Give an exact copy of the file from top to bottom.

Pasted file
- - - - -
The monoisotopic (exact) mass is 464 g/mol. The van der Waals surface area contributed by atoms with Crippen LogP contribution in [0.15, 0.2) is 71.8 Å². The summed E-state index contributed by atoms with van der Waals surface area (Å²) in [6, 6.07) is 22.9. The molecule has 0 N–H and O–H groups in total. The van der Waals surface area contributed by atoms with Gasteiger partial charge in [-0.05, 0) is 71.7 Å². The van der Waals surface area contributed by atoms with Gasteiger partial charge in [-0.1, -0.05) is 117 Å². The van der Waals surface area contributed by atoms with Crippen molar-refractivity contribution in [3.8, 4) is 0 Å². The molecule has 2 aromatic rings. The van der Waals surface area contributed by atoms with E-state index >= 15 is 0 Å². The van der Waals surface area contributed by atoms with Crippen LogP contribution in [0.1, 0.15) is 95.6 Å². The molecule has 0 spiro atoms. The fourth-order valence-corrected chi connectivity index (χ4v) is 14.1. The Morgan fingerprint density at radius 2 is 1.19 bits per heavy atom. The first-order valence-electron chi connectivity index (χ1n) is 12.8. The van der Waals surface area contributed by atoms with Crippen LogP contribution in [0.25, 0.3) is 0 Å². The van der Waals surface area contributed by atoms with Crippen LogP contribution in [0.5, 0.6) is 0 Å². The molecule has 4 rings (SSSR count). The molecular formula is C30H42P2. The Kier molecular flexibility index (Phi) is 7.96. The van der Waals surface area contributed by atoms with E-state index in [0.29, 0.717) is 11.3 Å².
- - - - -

The monoisotopic (exact) mass is 464 g/mol. The van der Waals surface area contributed by atoms with Crippen LogP contribution in [0.15, 0.2) is 71.8 Å². The summed E-state index contributed by atoms with van der Waals surface area (Å²) in [6, 6.07) is 22.9. The molecule has 0 N–H and O–H groups in total. The van der Waals surface area contributed by atoms with Gasteiger partial charge in [-0.05, 0) is 71.7 Å². The van der Waals surface area contributed by atoms with Gasteiger partial charge in [-0.1, -0.05) is 117 Å². The van der Waals surface area contributed by atoms with Crippen molar-refractivity contribution in [3.8, 4) is 0 Å². The molecule has 2 aromatic rings. The van der Waals surface area contributed by atoms with E-state index >= 15 is 0 Å². The van der Waals surface area contributed by atoms with Crippen LogP contribution in [0.1, 0.15) is 95.6 Å². The molecule has 0 spiro atoms. The fourth-order valence-corrected chi connectivity index (χ4v) is 14.1. The Morgan fingerprint density at radius 2 is 1.19 bits per heavy atom. The first-order valence-electron chi connectivity index (χ1n) is 12.8. The van der Waals surface area contributed by atoms with Crippen LogP contribution in [0.25, 0.3) is 0 Å². The van der Waals surface area contributed by atoms with Crippen LogP contribution in [0.5, 0.6) is 0 Å². The molecule has 4 rings (SSSR count). The molecular formula is C30H42P2. The Kier molecular flexibility index (Phi) is 7.96. The van der Waals surface area contributed by atoms with E-state index in [0.29, 0.717) is 11.3 Å².